Diabetes Researchers Report New Steps Towards the First Artificial Pancreas

Insulin Pump

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Private companies and hospital researchers are increasingly making strides toward developing an artificial pancreas, supplanting insulin injections and pinpricks for patients with diabetes. Such a system would mimic the functions of a healthy pancreas, delivering insulin and monitoring blood sugar according to a computer's careful calculations.

Endocrinologists have been presenting new concepts at a meeting of the American Diabetes Association in San Diego, and last week, U.S. regulators released new draft guidelines for a new generation of devices.

Researchers at the Mayo Clinic are developing an artificial pancreas that accounts for slight, low-intensity physical activities that can impact blood sugar levels. The researchers are developing a closed-loop system that includes a glucose monitor, automatic insulin pump, activity monitors that attach to the body and a central computer that uses an insulin-delivery algorithm to determine how much of the hormone to dispense.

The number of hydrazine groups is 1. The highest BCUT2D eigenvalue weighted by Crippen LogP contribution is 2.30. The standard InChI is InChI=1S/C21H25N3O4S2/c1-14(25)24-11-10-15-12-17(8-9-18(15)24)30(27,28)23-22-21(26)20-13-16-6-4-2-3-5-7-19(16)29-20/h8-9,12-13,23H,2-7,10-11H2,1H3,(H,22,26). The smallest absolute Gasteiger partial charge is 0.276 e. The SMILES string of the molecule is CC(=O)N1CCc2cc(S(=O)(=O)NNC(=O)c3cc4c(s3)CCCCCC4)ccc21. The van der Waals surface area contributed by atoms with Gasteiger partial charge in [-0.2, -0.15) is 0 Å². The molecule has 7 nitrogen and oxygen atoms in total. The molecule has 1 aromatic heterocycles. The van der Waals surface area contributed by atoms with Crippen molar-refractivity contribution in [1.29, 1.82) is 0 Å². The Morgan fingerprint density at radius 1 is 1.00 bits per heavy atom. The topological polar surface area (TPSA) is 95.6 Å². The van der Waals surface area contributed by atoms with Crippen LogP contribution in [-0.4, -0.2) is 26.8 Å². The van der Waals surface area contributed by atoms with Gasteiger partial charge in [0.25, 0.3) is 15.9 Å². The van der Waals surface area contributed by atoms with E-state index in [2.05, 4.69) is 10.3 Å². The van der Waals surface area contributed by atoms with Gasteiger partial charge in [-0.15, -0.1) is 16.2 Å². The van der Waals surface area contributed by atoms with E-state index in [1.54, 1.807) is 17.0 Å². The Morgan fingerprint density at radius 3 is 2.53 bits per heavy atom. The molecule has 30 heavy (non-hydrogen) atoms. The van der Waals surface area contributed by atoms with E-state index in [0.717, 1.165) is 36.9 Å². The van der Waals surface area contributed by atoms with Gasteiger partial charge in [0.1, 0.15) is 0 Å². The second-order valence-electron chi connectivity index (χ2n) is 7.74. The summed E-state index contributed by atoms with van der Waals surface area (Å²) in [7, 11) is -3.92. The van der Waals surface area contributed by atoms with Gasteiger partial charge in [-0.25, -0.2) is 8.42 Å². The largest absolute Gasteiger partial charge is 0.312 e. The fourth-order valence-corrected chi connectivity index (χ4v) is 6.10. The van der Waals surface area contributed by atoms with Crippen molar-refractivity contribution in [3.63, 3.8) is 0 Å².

A team led by Yogish Kudva at Mayo hooked up diabetics with accelerometers to measure slight movements, and tracked their blood sugars while they moved around after eating a meal. They found that even limited, basic movements had a major impact on blood sugar levels, bringing them close to those of people with normally functioning pancreases. But insulin pumps and glucose monitors don't account for those slight differences. New algorithms that adjust for those changes could help diabetics better manage their insulin intake, the Mayo researchers said. The team plans to start a clinical trial with the system this year or early next year, according to Bloomberg.

In another study, researchers at Yale University tested an artificial pancreas that automatically senses and regulates glucose throughout the night, and found it worked better than a traditional insulin pump. Twelve patients were hooked up to a glucose monitor manufactured by Medtronic Inc., which sent signals to a laptop, where algorithms calculated how much insulin to administer. The system is simple enough that it could eventually be integrated into a wearable device, according to the researchers.

The Food and Drug Administration last week announced draft guidelines for how to develop some of these systems, including a "low glucose suspend system," which cuts off insulin delivery when blood sugar levels drop. The device is already approved in Europe.

The FDA plans to release even more detailed plans for closed-loop artificial pancreases by the end of the year, according to Bloomberg.